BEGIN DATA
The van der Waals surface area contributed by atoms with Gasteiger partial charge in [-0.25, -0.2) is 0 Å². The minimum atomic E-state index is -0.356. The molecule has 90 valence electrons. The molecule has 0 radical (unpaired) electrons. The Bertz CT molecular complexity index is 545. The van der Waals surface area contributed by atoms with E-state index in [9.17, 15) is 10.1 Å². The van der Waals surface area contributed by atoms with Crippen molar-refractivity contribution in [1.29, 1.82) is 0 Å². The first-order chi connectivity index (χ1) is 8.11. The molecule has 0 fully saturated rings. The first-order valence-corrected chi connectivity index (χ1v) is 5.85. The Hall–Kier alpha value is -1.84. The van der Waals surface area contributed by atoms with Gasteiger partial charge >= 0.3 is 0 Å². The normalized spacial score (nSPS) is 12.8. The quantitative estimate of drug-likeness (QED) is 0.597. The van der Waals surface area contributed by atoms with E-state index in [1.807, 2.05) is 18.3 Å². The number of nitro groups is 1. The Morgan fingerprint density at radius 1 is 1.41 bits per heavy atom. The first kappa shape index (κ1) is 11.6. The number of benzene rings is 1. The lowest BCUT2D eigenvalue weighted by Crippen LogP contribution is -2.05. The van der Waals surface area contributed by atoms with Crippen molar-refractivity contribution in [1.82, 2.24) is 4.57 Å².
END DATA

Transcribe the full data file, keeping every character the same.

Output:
The van der Waals surface area contributed by atoms with Gasteiger partial charge in [-0.25, -0.2) is 0 Å². The minimum atomic E-state index is -0.356. The molecule has 90 valence electrons. The molecule has 0 radical (unpaired) electrons. The Bertz CT molecular complexity index is 545. The van der Waals surface area contributed by atoms with E-state index in [9.17, 15) is 10.1 Å². The van der Waals surface area contributed by atoms with Crippen molar-refractivity contribution in [1.29, 1.82) is 0 Å². The first-order chi connectivity index (χ1) is 8.11. The molecule has 0 fully saturated rings. The first-order valence-corrected chi connectivity index (χ1v) is 5.85. The Hall–Kier alpha value is -1.84. The van der Waals surface area contributed by atoms with Gasteiger partial charge >= 0.3 is 0 Å². The normalized spacial score (nSPS) is 12.8. The quantitative estimate of drug-likeness (QED) is 0.597. The van der Waals surface area contributed by atoms with E-state index in [1.807, 2.05) is 18.3 Å². The number of nitro groups is 1. The Morgan fingerprint density at radius 1 is 1.41 bits per heavy atom. The first kappa shape index (κ1) is 11.6. The number of benzene rings is 1. The lowest BCUT2D eigenvalue weighted by Crippen LogP contribution is -2.05. The van der Waals surface area contributed by atoms with Crippen molar-refractivity contribution in [1.82, 2.24) is 4.57 Å².